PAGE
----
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Obama, Clinton and the language of racism

By James Rose - posted Wednesday, 6 February 2008

There’s a lot of racism out there. As the US presidential campaign runs its excruciating course, the race issue, centred on comments about and by Democrat contender Barrack Obama and his backers, bubbles up like a leak from a subterranean well. Its direction tells us a lot about the vaunted and troublesome language of power.

There is a word, “racism”, and there is an ideology. They are not necessarily compatible. The tension between them attests to the fact that while words have an extraordinarily valuable role as signifiers, they cannot be said to stand for anything more than the air, which projects them, unless they are embedded within the vital component of context.

Without context, a word is like an anchor without a ship, sinking quickly and going nowhere.


Racism, for those that need reminding, is an institutionalised, often multigenerational, form of abuse and vilification. It is not the delivery of a single word. It is not the utterance of a hasty sentence or two. Yet, such unanchored text has become the basis of the looming race war in the US presidential primaries.

At the core of the Clinton v Obama race debate is a memo prepared by one Amaya Smith, a press secretary for the “Obama for America” campaign. In it, Smith takes issue with various comments made by the Clintons and the lady senator’s supporters. Most of these, like the use of the term “shuck and dive [sic]” to describe Obama’s campaigning style, have been highlighted as potential racist barbs which could be used against Hillary Clinton if/when things get dirty, i.e. now.

For such a powerful word as racism to be cast about in response to these tenuous links to the ideology is bigotry with a different shirt.

In truth, even seemingly “racist” words delivered without context (tone, time, place etc) carry, or should carry, little meaning. Calling someone, say, a nigger in South Africa 50 years ago, in the US 30 years ago and in Australia today would be understood differently each time, and carry different ramifications, based on the context of the moment. Not all uses could be considered racist.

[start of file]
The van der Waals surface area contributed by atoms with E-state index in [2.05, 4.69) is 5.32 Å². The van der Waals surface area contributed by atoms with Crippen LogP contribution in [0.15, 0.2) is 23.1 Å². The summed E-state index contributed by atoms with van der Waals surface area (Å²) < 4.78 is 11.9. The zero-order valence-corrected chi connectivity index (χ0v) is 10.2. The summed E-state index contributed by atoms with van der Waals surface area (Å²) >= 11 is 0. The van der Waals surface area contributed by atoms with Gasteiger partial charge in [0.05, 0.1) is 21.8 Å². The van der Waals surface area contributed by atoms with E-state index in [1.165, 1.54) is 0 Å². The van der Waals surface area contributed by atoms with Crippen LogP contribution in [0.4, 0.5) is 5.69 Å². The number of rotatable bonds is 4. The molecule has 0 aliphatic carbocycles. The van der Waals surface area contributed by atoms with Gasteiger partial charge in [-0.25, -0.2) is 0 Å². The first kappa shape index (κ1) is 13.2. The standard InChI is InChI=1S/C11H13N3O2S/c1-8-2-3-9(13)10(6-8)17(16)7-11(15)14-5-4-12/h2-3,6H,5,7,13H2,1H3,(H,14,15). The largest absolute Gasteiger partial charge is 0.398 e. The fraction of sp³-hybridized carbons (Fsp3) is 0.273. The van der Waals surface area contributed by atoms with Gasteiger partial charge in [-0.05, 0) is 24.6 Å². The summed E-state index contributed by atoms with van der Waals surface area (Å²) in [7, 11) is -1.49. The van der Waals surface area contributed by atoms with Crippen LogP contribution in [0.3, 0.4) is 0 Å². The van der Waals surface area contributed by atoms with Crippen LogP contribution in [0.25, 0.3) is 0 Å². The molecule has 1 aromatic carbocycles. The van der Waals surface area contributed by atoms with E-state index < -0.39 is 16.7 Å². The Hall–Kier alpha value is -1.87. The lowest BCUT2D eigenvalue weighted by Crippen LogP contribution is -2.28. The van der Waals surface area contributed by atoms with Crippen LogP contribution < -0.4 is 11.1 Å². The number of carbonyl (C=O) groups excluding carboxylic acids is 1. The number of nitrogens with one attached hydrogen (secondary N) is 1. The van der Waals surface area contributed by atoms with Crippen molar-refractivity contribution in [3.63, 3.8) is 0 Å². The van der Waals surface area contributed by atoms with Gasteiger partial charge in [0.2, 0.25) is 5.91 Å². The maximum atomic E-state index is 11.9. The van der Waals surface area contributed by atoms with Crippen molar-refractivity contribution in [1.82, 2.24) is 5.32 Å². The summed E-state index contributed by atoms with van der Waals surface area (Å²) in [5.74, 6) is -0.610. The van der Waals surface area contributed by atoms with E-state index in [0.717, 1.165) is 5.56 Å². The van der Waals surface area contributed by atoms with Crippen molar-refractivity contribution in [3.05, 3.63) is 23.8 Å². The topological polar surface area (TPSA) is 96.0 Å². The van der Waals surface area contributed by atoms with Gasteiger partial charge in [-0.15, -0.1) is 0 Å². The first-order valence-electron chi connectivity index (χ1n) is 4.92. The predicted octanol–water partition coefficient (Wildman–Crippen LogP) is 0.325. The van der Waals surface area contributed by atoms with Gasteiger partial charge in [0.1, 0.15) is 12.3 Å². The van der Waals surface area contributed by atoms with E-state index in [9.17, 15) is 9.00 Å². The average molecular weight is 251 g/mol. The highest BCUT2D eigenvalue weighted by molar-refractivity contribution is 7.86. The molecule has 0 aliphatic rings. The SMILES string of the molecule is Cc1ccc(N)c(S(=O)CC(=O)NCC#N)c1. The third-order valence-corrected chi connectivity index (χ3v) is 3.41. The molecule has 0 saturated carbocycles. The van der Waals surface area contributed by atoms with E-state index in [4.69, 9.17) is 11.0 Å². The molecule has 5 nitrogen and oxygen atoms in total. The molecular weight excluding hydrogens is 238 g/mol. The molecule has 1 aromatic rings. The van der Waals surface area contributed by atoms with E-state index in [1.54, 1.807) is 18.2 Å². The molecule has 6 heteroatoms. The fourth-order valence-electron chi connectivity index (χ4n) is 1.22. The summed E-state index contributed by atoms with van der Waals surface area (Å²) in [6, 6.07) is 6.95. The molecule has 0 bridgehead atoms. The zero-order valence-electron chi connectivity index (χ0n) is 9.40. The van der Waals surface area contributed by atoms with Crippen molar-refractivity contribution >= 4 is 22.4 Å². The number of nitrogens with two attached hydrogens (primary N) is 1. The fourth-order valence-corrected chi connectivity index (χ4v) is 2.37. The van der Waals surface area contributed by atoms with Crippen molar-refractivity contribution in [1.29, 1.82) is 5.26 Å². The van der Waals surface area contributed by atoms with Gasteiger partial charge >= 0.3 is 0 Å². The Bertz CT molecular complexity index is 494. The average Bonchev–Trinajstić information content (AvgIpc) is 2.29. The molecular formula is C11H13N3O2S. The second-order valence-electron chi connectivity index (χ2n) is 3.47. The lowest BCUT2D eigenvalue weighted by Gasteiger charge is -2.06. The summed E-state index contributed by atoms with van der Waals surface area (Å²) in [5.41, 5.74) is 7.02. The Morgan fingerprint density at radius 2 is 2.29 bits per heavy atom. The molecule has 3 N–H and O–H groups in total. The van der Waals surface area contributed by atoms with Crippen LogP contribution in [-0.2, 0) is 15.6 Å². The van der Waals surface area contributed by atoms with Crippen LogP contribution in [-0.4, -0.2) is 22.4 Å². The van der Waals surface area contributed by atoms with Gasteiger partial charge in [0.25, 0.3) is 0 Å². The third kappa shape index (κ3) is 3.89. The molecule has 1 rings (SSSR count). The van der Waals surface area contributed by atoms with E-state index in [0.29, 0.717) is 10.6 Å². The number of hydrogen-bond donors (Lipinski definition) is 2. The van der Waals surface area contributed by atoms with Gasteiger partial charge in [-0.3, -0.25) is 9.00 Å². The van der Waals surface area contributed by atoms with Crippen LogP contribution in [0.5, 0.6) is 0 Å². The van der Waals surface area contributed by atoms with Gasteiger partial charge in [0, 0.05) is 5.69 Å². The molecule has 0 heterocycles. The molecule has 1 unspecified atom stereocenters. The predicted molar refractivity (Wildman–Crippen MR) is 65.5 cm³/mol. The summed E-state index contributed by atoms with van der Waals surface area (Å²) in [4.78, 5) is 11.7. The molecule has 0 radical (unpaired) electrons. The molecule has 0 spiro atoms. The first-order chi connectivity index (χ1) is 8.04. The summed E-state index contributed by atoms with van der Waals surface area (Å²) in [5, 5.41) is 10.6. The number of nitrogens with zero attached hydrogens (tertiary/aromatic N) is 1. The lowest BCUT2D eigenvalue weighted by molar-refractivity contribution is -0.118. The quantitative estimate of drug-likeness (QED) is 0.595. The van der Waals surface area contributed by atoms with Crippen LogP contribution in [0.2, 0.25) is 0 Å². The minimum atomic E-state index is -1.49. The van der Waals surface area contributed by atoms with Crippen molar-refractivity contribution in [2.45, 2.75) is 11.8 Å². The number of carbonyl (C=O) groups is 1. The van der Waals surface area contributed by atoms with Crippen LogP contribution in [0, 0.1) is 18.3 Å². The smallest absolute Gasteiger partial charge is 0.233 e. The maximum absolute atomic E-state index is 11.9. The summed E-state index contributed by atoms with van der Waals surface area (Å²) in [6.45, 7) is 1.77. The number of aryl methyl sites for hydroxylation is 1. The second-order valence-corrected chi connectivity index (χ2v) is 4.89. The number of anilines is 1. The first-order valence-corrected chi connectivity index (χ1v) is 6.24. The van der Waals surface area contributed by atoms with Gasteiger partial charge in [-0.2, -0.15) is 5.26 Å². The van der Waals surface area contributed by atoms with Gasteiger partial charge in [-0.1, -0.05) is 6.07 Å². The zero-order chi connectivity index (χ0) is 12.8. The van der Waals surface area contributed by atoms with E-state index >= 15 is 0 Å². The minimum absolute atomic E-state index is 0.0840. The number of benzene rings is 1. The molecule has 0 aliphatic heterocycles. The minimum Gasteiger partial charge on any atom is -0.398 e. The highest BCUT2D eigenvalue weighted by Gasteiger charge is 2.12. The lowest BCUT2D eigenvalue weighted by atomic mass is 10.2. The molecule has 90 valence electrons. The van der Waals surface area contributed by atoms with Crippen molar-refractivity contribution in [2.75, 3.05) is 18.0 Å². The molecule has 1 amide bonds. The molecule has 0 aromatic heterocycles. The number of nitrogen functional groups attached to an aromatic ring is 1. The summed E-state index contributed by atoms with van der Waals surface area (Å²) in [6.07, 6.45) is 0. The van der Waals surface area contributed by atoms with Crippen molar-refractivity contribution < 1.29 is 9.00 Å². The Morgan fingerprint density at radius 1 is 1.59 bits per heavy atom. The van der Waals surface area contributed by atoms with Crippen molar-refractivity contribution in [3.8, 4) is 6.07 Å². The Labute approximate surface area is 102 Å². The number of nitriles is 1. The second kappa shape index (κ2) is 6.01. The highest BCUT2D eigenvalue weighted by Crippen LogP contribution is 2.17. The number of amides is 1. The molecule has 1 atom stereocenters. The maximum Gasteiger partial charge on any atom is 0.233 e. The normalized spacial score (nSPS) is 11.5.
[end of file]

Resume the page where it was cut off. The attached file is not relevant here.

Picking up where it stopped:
This tangle of words, context and meaning is not an isolated case and in fact stands for a very real and very common problem in human relationships at all levels. The politicisation of language is not a phenomenon isolated to our era, yet it has today reached sophistication hitherto unseen. This has, in turn served to strip language of its nuance and depth.

This process has placed much of the emphasis on words in isolation as the language of power has sought to deconstruct language and separate words from their context. This has led to the construction of a more “rational” communication format, one where words stand alone, not as signs but as structures in their own right, and are therefore more readily applicable to the straight-line science of power and the blinkered needs of politics.


Doing so makes it easy for those with power games on their mind to generate or validate, quick judgments and sound-bite strategising. Such tactics can give those dealing in political currency the ability to snap the news cycle in their direction.

If the language of racism is the language of power, then the word itself is even more so, and even more powerful. It’s a process of linguistic colonisation that attests to the very power of words and the political power they convey in a world devoid of context.

Taken as a snapshot of a nation, the emergence of the racist card in this way in America only further underlines the puerile nature of politics and the assault on language that power undertakes.

The extent to which Obama, particularly as a man of demonstrable culture and learning, cleaves to the nominally anti-racist strategy is a measurement of his social and cultural wisdom. It is also an indication as to the influence he has over his many advisors, a telling test for a future president.

Evidence so far suggests he is floundering to now remove an issue he has fought hard to downplay. If he fails, he will bear some responsibility. But, the bigger foe is the politicisation of language, where much of our media and political discourse, the language of modern power, falls into the category of irresponsible textual bombing raids, throwing explosive words about like hand grenades, removing the pin of context before doing so, for maximum effect.

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About the Author

James Rose is founder of the The Kick Project, an Australian football and development-based not-for-profit.

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